Upon the flight’s arrival in the Annette Island vicinity, there was transmitted at 1256 a special surface weather observation, which was: Ceiling indefinite, 1800 overcast, lower broken, visibility 4 miles, moderate rain, wind east-southeast 28, strong gusts, altimeter 29.57, overcast estimated at 2600.
The Army pilot who landed at Annette Island 23 minutes before the arrival of Flight 923 described the weather conditions en route from Tacoma, Washington to Annette. In letting down preparatory to landing at Annette Island, the pilot testified that he encountered slight turbulence at 6,000 feet, which grew progressively more severe down to about 400 feet. Prior to descending, he had encountered intermittent light rime ice at 7,000 feet, and during the descent light to moderate rain.
Approximately 3 hours after the last transmission of Flight 923, a non-scheduled air carrier aircraft landed at Annette Island from Whitehorse, Y. T., Canada. Moderate ice was encountered between 9,000 and 7,000 feet in the vicinity of Annette Island, and upon descending to 6,000 feet turbulence was experienced which grew progressively severe as the aircraft descended. The pilot of the flight stated that the turbulence had been so severe on several occasions to almost tumble the gyro flight instruments.
Six hours after the Army flight accomplished a normal landing at Annette Island, the pilot took off again. Immediately after leaving the ground he encountered extreme turbulence which decreased in severity until he reached smooth air at about 6,000 feet. Between 4,500 and 6,000 feet severe icing was encountered. At 8,000 feet altitude could no longer be maintained because of ice though full power was applied, so a return to Annette Island was necessary.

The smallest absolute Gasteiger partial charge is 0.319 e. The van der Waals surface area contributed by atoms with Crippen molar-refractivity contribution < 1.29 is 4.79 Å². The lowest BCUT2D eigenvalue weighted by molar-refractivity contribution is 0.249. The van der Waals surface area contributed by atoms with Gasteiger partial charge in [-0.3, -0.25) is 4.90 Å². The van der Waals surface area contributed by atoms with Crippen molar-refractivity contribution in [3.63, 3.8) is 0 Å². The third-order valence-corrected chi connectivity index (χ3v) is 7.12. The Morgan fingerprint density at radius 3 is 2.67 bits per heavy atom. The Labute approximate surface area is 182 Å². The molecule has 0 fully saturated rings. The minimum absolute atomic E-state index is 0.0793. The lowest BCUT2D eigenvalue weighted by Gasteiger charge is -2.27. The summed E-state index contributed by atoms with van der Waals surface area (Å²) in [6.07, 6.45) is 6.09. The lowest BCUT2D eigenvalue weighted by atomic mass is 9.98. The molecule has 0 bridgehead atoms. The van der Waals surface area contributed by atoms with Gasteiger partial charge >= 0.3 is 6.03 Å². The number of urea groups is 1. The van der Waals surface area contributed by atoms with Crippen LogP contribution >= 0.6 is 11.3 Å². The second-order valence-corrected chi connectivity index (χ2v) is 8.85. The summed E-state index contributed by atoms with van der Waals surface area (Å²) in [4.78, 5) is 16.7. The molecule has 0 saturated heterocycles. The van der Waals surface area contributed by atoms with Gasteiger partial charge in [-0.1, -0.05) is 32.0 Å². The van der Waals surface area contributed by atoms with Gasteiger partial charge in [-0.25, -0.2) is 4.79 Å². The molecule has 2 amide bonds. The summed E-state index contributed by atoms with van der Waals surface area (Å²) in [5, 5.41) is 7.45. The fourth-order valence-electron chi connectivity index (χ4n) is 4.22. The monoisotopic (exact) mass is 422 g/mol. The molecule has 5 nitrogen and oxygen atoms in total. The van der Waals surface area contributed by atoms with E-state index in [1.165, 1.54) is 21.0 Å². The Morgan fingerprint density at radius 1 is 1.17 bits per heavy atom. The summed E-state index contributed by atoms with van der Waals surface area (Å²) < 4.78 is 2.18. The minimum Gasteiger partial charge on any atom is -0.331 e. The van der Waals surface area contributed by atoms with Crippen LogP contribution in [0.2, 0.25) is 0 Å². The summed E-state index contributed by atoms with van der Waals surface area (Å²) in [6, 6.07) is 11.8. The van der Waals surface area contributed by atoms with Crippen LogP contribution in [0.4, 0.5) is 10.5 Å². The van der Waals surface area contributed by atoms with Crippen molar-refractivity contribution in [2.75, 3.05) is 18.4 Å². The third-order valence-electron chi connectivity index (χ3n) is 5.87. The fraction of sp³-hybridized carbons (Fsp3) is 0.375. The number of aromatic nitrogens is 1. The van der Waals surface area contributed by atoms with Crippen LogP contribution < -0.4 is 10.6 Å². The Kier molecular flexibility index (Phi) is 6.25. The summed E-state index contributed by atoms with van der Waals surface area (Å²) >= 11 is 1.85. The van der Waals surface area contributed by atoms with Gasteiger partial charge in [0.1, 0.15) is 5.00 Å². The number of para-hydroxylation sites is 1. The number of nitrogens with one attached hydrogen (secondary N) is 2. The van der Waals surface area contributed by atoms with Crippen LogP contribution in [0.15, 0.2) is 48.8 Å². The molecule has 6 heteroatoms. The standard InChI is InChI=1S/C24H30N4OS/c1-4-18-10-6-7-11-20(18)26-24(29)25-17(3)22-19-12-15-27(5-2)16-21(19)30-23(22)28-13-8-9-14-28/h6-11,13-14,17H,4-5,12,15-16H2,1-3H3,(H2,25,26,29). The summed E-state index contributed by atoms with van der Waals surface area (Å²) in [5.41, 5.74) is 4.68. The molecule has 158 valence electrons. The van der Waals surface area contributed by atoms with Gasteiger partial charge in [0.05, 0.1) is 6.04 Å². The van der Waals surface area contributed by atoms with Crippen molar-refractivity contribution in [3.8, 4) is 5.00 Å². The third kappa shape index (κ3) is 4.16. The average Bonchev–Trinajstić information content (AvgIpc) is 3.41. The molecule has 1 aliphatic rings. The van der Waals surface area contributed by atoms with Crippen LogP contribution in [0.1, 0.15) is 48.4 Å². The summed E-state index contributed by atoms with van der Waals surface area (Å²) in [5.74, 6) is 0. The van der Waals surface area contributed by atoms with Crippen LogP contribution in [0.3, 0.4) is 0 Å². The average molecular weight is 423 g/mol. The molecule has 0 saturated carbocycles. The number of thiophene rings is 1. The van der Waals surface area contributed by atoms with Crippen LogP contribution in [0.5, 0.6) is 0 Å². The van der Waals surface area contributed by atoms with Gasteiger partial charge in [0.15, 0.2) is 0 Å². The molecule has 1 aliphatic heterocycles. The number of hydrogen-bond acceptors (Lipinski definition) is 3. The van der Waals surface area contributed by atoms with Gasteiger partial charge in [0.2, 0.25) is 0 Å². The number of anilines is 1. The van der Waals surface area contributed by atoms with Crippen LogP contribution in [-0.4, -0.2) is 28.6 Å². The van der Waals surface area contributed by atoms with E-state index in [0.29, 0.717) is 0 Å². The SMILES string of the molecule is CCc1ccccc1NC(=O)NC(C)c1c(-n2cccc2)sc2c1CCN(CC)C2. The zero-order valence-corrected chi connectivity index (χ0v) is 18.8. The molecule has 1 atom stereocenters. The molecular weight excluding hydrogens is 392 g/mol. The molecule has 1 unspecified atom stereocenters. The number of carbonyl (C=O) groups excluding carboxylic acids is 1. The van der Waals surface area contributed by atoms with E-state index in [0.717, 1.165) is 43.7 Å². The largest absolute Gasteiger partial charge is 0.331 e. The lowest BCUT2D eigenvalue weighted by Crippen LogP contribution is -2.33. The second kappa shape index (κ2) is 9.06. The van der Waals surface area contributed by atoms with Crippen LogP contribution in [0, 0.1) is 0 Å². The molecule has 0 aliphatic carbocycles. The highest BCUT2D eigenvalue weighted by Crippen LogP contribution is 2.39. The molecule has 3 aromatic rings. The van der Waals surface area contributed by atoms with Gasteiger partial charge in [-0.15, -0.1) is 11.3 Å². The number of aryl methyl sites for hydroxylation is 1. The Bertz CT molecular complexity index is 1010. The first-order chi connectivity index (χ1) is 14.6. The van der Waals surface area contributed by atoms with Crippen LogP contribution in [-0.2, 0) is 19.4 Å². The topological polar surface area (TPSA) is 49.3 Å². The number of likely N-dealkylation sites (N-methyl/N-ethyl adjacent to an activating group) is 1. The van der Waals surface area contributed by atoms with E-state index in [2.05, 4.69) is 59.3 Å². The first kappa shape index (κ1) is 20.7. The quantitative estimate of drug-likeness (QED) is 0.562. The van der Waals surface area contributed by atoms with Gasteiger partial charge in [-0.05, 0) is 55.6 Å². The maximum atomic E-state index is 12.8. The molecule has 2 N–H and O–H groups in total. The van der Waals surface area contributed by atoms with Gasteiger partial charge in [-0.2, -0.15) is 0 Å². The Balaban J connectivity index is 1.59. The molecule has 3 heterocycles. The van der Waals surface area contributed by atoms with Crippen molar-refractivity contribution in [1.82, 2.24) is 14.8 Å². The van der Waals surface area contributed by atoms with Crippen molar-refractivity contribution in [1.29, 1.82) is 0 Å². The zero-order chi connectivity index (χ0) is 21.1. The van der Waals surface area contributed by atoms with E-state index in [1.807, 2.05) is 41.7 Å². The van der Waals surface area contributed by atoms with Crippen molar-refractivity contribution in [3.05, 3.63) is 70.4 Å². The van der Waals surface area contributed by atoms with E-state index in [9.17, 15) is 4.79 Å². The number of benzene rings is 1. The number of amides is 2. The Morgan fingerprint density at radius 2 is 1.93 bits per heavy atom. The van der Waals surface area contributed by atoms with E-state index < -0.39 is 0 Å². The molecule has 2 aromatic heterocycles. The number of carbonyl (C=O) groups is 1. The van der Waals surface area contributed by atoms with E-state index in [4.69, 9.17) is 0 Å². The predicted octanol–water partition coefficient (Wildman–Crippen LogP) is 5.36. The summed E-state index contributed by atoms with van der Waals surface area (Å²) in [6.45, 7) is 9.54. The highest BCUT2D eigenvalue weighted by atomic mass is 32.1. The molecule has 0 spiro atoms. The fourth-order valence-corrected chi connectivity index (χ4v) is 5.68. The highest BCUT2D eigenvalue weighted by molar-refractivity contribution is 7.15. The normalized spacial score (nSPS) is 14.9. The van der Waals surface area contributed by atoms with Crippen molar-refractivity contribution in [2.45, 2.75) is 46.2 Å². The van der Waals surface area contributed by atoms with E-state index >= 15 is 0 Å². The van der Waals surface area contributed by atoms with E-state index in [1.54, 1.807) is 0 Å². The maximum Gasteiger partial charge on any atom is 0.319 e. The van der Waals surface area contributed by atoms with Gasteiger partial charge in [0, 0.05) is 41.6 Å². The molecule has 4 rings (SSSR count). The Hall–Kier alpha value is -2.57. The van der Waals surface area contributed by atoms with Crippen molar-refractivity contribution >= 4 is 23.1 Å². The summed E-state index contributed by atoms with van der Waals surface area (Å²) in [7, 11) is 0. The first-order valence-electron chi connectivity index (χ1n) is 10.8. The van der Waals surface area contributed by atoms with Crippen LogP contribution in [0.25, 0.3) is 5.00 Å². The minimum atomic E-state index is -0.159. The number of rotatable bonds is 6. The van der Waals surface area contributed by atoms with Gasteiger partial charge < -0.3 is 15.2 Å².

Prior to the departure of Flight 923 from Seattle, the company meteorologist forecasted that the occluded front moving shoreward toward Annette Island would pass there before the flight’s arrival. This forecast was not in accordance with the forecasts of the United States and Canadian Weather Bureaus. At 1229, when the flight was approaching Annette Island, the company meteorologist dispatched a revised forecast: “Expect occlusion reach Annette Island and Juneau 0000Z (1600 Pacific Standard time). On arrival Annette Island terminal 1000 overcast, visibility 3, light rain, SE 25, gusts to 50…..” Since no record of a transmission acknowledging receipt of this revised forecast was found, it probably did not reach Flight 923. Actually, at the time of the accident the front was still approximately 100 miles west of Annette Island. The original forecast was in error also in respect to wind velocities. It should have been evident to the company meteorologist that the synoptic situation existing over the northeast Pacific would result in crowded isobars along the Canadian and southeast Alaska coast. Had this been realized, he would have forecasted much more severe turbulence at low altitudes in ample time for the information to have been available to the pilot either before or shortly after his departure from Seattle.